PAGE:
MOSCOW (Reuters) - Russian state oil firm Rosneft (ROSN.MM) and U.S. Exxon Mobil Corp (XOM.N) will sign a wide-ranging strategic partnership on Monday at Prime Minister Vladimir Putin’s residence, sources familiar with the matter said.
Exxon CEO Rex Tillerson was expected to attend the event at Putin’s Novo-Ogaryovo residence outside Moscow at 4 p.m. (1200 GMT), one of the sources told Reuters.
The landmark deal will grant Rosneft access to projects in North America, where Exxon is developing hard-to-recover reserves in West Texas, the Canadian province of Alberta and in the Gulf of Mexico, industry sources told Reuters last week.
The two companies will also seek to transfer know-how from those projects to develop Rosneft’s own vast reserves of so-called ‘tight’ oil held in non-porous rock in Western Siberia.
Exxon, the largest listed oil firm in the world, struck an initial partnership with Rosneft last August to search for oil in three blocks of Russia’s Arctic Kara Sea estimated to hold 36 billion barrels of oil.
Finalising that initial deal was contingent on Russia introducing an offshore tax regime that would make it economically viable for oil companies to shoulder the huge up-front costs of offshore exploration.
Putin said on Thursday he supported a reformed offshore tax regime that would eliminate export duties and cut rates of Mineral Extraction Tax, clearing the way for Monday’s expected announcement.
“The new regime will potentially provide the certainty needed to attract foreign investment into the Russian offshore,” analysts at Bank of America Merrill Lynch, led by Karen Kostanian, wrote in a note on Monday.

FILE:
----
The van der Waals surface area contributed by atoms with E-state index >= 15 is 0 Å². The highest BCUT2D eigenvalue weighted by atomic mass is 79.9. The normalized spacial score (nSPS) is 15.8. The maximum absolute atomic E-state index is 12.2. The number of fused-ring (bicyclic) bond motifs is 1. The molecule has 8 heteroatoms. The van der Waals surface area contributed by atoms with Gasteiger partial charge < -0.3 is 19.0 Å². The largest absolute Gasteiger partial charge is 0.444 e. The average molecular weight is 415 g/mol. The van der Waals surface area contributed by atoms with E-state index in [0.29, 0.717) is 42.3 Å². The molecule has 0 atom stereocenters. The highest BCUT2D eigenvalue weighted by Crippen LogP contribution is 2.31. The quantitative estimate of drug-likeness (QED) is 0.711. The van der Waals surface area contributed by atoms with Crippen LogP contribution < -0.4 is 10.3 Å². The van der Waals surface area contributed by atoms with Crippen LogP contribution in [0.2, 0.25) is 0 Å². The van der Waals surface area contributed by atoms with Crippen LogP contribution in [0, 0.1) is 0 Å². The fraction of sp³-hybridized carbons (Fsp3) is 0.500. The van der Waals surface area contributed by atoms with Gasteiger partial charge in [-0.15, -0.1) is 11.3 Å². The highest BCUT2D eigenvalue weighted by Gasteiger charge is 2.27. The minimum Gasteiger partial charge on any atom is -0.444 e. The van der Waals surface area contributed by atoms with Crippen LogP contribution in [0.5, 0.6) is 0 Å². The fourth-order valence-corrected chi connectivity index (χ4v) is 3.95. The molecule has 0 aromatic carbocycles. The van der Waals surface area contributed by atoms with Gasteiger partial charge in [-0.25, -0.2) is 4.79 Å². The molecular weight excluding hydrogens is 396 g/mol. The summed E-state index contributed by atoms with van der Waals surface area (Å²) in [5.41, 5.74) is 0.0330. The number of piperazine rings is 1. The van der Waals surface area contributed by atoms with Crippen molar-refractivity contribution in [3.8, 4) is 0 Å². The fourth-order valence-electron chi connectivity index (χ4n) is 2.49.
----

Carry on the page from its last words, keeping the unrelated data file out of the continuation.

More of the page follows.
“We expect that multiple exploration joint ventures of Russian oil firms with foreign majors - similar to the one between Rosneft and Exxon - will follow,” Kostanian added.
Rosneft shares rose 1.8 percent on Monday, outperforming a decline of 0.4 percent in the benchmark MICEX index .
For Exxon, the deal secures access to Russia’s offshore reserves, a prize that was coveted by British oil major BP (BP.L). Its talks with Rosneft collapsed last May.
It also marks a turnaround in Russia for the U.S. oil major, which scaled back its involvement after its attempt to buy into Yukos - then the country’s largest oil firm - was thwarted by the arrest in 2003 of Yukos owner Mikhail Khodorkovsky.
Khodorkovsky was later jailed for fraud and tax evasion, Yukos was bankrupted by back-tax claims and Rosneft snapped up its prime assets at auction to become Russia’s largest oil firm.
The partners have announced that they will invest $3.2 billion in exploring for oil in the Arctic and the Black Sea, but eventual investments could run into the tens, or even hundreds of billions of dollars, insiders say.
Russia, the world’s largest oil producer, needs to develop its offshore energy riches to meet its long-term goal of sustaining output at above 10 million barrels per day as flows from its oil-producing heartland of Western Siberia slow.
Analysts caution, however, that commercial offshore production is years - and possibly decades - away and say that applying to Russia the modern recovery methods that have boosted U.S. oil production of late could prove to be a quicker win.
Rosneft has said that it has an estimated 2.5 billion tonnes of tight oil in the so-called Bazhenov formation - a deposit discovered by Soviet-era geologists who were unable to develop a viable approach to extracting its reserves.
The Exxon-Rosneft deal marks a personal milestone for Igor Sechin, Russia’s deputy premier and energy ‘tsar’, as Putin - elected as president last month - prepares to form a new administration.
The next government will be headed by outgoing President Dmitry Medvedev in a job switch with his mentor Putin. Medvedev has a history of conflict with Sechin, whom he ousted as Rosneft’s chairman last year.
Sechin, who has been close to Putin for two decades, could cement his bid to stay on with the Exxon-Rosneft deal, although a move to one of the security structures that report directly to the Kremlin has also been mooted.
Additional reporting by Gleb Bryanski; Writing by Douglas Busvine; editing by Elizabeth Piper